“Wherever I can, I encourage students to join student council, social clubs, sports teams, or volunteer…just put up your hand and take a chance,” said Godavari. “Often, students don’t realize the importance of these activities and how they are a great way to try on new roles and practice skills before they graduate.”

The other way Godavari helps students get the most out of their education at RRC is by incorporating service learning – meaningful community service – with classroom instruction.

“Service learning is a little-known gem at RRC,” Godavari said. “For students who participate, they report how impactful the learning has been on them personally and professionally.”

Godavari’s current role has expanded into supporting change management on a number of projects. She leans on everything she has learned in her previous positions as she embraces becoming a change management practitioner.

“All these experiences have helped me develop the skills needed to become a change practitioner,” said Godavari.

And there’s no bigger change (or challenge) we’re all facing right now than COVID-19 – indeed, the pandemic has impacted how everyone works.

“It’s taken more effort to create opportunities to connect with students, and for students to connect with other students,” said Godavari. “We all must be more intentional and reach out to someone. Instead of watching videos alone, ask someone to join you – we have the technology to connect, so connect!”

Connection is the crux of Godavari’s work – from connecting students with one another, to connecting students with different opportunities, community building is key. Especially when it comes to creating opportunities for women and girls.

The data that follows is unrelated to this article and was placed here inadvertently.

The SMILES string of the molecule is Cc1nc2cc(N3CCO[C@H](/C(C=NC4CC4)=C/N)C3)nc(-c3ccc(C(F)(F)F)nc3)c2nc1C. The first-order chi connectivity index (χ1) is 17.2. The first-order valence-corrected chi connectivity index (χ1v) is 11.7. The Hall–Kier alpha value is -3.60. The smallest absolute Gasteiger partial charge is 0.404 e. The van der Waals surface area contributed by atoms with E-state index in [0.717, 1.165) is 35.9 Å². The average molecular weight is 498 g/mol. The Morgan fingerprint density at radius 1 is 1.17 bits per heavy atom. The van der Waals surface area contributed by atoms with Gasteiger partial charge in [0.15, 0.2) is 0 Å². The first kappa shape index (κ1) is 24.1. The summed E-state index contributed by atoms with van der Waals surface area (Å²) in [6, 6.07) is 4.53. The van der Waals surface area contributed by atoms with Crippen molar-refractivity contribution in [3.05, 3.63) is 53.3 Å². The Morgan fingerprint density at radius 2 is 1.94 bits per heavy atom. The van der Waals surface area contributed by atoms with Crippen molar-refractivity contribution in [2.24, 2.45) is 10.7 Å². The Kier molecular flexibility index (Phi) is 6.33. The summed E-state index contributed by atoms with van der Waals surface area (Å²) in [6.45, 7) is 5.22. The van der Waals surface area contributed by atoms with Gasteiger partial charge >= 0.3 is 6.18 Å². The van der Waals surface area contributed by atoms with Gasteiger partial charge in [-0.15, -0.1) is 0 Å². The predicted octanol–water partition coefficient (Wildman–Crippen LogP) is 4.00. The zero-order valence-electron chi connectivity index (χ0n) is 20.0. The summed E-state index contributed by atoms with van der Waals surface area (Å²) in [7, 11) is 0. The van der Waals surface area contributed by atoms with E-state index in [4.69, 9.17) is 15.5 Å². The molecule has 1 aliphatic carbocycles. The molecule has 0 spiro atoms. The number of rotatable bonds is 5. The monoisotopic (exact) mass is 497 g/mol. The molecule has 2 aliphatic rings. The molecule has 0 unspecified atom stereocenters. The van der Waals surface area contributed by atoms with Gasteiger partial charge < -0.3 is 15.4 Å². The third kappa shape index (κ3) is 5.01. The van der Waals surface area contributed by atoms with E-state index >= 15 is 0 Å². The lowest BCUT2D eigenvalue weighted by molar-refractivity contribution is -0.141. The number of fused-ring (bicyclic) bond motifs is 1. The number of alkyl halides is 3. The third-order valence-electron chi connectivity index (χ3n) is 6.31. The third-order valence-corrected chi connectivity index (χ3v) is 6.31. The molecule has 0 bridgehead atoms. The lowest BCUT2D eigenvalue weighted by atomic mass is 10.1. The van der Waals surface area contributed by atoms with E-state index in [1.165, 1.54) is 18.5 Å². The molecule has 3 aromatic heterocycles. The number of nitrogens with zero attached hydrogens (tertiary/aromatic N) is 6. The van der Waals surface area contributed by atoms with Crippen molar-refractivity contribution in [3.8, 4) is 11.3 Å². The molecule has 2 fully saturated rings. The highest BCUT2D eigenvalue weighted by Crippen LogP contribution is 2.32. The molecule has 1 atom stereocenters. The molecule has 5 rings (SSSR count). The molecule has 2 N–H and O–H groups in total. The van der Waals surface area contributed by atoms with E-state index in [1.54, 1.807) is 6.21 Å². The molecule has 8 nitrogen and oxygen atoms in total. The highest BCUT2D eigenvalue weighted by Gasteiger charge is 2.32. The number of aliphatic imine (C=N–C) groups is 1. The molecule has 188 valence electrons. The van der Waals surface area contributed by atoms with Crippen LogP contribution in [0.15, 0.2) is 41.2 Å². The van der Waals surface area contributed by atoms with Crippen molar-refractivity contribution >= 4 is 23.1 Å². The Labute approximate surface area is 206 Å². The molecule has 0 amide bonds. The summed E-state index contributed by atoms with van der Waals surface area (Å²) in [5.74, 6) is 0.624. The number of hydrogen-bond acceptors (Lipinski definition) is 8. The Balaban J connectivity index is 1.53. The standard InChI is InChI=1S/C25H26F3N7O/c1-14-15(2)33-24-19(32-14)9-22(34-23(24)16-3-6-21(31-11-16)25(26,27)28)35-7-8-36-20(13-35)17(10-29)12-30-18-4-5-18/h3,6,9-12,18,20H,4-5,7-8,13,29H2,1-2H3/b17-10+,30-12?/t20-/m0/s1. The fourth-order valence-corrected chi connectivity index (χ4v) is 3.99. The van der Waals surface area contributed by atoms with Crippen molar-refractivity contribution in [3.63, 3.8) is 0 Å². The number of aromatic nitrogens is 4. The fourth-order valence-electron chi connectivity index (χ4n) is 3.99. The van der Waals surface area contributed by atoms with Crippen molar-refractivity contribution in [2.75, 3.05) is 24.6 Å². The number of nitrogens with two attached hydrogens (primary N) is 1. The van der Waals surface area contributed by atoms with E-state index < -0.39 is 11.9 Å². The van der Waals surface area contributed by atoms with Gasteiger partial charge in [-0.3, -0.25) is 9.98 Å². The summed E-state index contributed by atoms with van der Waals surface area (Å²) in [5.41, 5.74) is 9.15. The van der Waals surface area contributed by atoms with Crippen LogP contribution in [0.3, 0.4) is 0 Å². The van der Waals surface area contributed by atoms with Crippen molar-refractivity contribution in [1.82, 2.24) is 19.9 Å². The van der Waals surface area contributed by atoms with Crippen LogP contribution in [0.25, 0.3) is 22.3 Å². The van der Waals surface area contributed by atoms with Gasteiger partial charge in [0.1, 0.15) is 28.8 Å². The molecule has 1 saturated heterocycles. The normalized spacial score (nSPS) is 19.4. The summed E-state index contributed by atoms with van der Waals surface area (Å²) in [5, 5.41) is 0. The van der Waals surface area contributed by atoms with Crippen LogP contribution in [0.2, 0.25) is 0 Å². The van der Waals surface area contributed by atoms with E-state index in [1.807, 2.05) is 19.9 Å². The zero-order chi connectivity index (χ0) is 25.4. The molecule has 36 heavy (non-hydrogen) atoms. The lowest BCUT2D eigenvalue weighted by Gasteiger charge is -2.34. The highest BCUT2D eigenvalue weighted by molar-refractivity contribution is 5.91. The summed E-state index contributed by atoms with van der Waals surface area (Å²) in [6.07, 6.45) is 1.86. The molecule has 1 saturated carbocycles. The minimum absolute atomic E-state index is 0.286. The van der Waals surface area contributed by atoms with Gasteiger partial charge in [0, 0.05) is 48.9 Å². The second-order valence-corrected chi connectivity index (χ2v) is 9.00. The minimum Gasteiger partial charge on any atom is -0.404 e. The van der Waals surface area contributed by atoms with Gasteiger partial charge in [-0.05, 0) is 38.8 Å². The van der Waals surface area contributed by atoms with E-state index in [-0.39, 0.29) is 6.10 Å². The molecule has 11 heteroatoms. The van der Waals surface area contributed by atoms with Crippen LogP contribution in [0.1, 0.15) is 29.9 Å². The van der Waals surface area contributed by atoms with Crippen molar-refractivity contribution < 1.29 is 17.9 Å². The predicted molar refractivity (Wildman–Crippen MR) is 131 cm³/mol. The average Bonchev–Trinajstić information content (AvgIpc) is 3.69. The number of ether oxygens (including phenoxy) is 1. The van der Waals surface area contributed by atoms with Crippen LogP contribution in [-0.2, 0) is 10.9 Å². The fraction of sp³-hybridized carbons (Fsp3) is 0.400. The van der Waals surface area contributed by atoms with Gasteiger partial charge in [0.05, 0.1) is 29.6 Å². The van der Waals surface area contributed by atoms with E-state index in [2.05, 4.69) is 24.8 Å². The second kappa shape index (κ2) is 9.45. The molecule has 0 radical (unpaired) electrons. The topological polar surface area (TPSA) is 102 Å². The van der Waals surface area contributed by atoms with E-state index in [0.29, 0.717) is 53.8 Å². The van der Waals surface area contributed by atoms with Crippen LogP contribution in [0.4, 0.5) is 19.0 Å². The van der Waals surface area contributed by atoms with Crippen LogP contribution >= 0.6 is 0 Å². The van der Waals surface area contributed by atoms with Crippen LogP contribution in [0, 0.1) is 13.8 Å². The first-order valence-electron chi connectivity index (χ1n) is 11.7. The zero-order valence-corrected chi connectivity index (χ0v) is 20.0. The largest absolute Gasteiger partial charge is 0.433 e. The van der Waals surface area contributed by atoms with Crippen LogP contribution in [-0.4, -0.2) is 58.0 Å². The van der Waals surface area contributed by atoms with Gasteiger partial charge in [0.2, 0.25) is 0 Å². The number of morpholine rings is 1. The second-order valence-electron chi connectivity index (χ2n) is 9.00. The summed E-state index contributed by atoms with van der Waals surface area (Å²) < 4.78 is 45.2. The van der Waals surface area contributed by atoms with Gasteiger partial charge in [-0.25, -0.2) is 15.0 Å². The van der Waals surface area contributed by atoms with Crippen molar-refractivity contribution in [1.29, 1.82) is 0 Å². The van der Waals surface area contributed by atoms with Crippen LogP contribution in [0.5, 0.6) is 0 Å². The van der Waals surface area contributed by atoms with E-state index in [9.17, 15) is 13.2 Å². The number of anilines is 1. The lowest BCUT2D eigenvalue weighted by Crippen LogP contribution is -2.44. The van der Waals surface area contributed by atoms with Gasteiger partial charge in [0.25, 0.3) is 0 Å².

“To me, International Women’s Day means celebrating women and girls across the world and throughout history. It’s about recognizing the work that has been done and refocusing on the work ahead,” Godavari said.

“Together, we can make these changes happen. Hard things are hard, but the challenging work is worth it.”

Kim Mitchell, Research, Scholarship, and Quality Assurance Coordinator, Nursing Department

Kim Mitchell

Three years, more than 4,000 article reviews, and 7,000 words later, Kim and her colleagues recently celebrated their research paper being published in the journal Nurse Education in Practice.

This team of nursing instructors, research assistants, and a nursing student (now graduate) set out to explore retention strategies and attrition rates among nursing students. Together, they discovered retention in nursing programs requires a combination of social and academic integration strategies.

Among many findings, their research revealed that integrating students into the nursing profession should begin early on in a program. As well, literacy and mathematics were also discovered to be key determinants of student success. Peer mentorship, study skills, and tutoring were all identified as strategies to improve retention.

As a result of this team’s tireless efforts, together these findings can influence nursing education program policies for the future to ensure students can stay in school and be successful in their course work. 

The research also showed that many students were unprepared for and surprised by the high academic demands that come with being a nursing student. 

“Stereotypes can also affect our ability to attract and retain students for nursing programs,” says Mitchell. “Common stereotypes we hear include how success in nursing only requires traditional feminine characteristics, such as being passive, sweet, or comforting. International Women’s Day brings recognition to women and their accomplishments, and in turn, can help dispel these common stereotypes we face in the nursing profession.” 

As with any significant accomplishment, Kim and her colleagues rose to many challenges throughout the journey to publish their paper. Reviewing and conducting a slew of research, coordinating schedules, and managing workloads were just a few of the hurdles this group overcame to be successful. As a result of their commitment and perseverance, they’re optimistic about the impacts their findings can have on students.

“This project taught us how important it is to involve students in our research endeavors. We want students to be inspired by and involved in projects like this so they can keep asking the hard questions and shape the future of the nursing profession.”

Explore International Women’s Day Resources

Questions or comments? Please reach out to diversity@rrc.ca.